Last week, on the evening of Wednesday 31st, we were thrilled and very proud to be one of the two venues in London (alongside Ronnie Scott's) to host a very special event 'Voices of the Revolution', the latest musical brainchild of the creative network, In Place of War. A group who are working to “mobilise, empower and connect artists in sites of war, revolution & conflict”.
Voices of the Revolution is their first ever all-female line-up, featuring a troop of fifteen women, from around the world, from Ghana, Brazil, Zimbabwe, Colombia, Bangladesh, Rwanda, Venezuela, Egypt and the UK to form one badass girl-power super-group. Those that were lucky enough to be there witnessed a free flowing show packed with performers including musicians reclaiming the djembe in Rwanda, an Egyptian accordionist, a Brazilian favela-based dancehall artist and Zimbabwe’s rap queen all under the musical direction of Errollyn Wallen, the UK’s first black female composer for the Proms
As well as Pop Brixton and Ronnie Scott’s, the women have performed at Shambala Festival, Festival No. 6 and will be going on Hull Freedom Festival. For many of the artists this will be their first time outside their home countries.
We caught up with Pamela Ospina, the drummer of the group to have a quick chat before their performance at Pop Brixton.
Tell us a little bit about yourself?
First of all, I'm so happy to be there. I hear so much about Brixton from friends, but also it appears in so many musical references like Eddy Grant song 'Electric Avenue'! So, I'm very thrilled to here in Pop Brixton. My name is Pamela Ospina, I'm from Colombia and I'm a drummer, singer and song writer. I work on several different projects outside music as well, but through music sometime ago (7 years) Un-convention, festival created by In Place of War's director, Ruth Daniel, as translator. Anyway while doing that she saw me perform as musician one night, and years later, i got involved in the all female 'in place of war' events. Its been really amazing and a great experience.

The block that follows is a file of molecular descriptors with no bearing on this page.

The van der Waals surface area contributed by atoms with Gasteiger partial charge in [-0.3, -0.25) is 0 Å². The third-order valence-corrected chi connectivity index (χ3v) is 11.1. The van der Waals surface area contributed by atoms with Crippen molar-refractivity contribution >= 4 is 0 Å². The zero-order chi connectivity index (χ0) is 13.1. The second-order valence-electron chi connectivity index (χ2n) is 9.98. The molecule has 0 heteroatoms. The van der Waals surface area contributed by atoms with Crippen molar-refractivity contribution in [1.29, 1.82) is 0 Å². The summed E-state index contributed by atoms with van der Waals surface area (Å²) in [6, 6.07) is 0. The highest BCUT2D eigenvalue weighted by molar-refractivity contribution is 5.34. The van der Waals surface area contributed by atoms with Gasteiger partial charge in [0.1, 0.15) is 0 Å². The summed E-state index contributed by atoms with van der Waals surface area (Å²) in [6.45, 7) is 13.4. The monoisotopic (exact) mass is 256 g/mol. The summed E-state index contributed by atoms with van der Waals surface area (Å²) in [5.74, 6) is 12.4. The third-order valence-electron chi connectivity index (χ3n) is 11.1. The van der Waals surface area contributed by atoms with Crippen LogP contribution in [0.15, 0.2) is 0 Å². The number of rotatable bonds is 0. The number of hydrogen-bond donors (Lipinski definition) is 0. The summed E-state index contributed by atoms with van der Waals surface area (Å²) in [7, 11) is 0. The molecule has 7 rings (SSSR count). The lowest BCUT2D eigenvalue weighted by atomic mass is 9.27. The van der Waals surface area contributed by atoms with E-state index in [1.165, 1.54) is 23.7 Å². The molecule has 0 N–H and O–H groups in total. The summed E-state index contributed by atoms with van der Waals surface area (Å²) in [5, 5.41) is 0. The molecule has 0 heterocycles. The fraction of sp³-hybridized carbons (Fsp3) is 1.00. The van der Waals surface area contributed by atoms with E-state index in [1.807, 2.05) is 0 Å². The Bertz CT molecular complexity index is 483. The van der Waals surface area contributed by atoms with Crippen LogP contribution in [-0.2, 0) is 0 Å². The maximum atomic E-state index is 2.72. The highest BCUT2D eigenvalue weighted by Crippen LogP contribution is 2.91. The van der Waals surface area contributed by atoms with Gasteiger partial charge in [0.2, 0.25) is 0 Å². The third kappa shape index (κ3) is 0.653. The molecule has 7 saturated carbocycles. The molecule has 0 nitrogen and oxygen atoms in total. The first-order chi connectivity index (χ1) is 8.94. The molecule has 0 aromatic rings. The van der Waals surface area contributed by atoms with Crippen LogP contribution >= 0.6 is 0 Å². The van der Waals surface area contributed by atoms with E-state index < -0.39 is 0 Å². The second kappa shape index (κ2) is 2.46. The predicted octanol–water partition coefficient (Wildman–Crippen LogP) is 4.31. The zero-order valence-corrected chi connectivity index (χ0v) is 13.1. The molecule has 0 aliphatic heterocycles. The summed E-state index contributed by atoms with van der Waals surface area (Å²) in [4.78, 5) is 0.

Why do you think its important that 'Voices of the revolution' features only female musicians?
This is the first time 'In place of war' have bought together a female band of musician. There is
always a struggle and even though we've gone so far in equality, there's male domination in the music industry, not that its a guys fault that happens it just is like that. Like when your in a room full of male musicians for example they expect you to be a backing vocals, or singing a song, something like that. So its cool for people to see an all female band, because they'll be able to see that females really rock out and really play each and every one of these instruments as well as any guy, but also there's a different power (emotion) to music made or created purely by women.
What do you think is really powerful about performing with all-female band?
I feel as though the fact that we are more open with our emotions (traditionally) helps and we express our vulnerability in a different way - make for a difference experience through music and its necessarily better its just very different. In voices of the revolution we hoped that people saw the range of that emotion, the really powerful ballads about strength and others that are really heartfelt, with a high energy.
What's it been like working with In Place Of War?
Its awesome for meet and work with such amazing women, all of them are so sure of who they are and what they bring to the project, so its been amazing and really uplifting and inspiring.
What message are you bringing?
There's obviously an underlying message of unity, no matter your ethnicity, religion or nationality and we can all come together through art. That's one message, and also really... GIRLPOWER in this case But every song has its own message and story of struggle, like all the girls that are up there are song writers as well, so its been really cool. Each song that we play is a story of one of these women and so we're getting flashes of what it is to be a colombian girl growing up, or venuezelan girl playing in buses or what it means to be a female rapper from Zimbwawe, its really a mix of all our history.
Travelling and perfoming at festivals, any highlights from those?
They've all been amazing. Ok so first off, the first gig it as really surprising...It worked so well. I mean WE always knew it was going to work well, but to have that reception from an audience that doesn't know anything about us at all was incredible. Every concert, people have been screaming for more! I've done a lot of concerts now, and people always really enjoy themselves but they know my music, they can sing along to my songs. But 'voices of the revolution' was the first concert i've played where I've seen people go so crazy over something that they've never experienced before. Its truly been an humbling experience.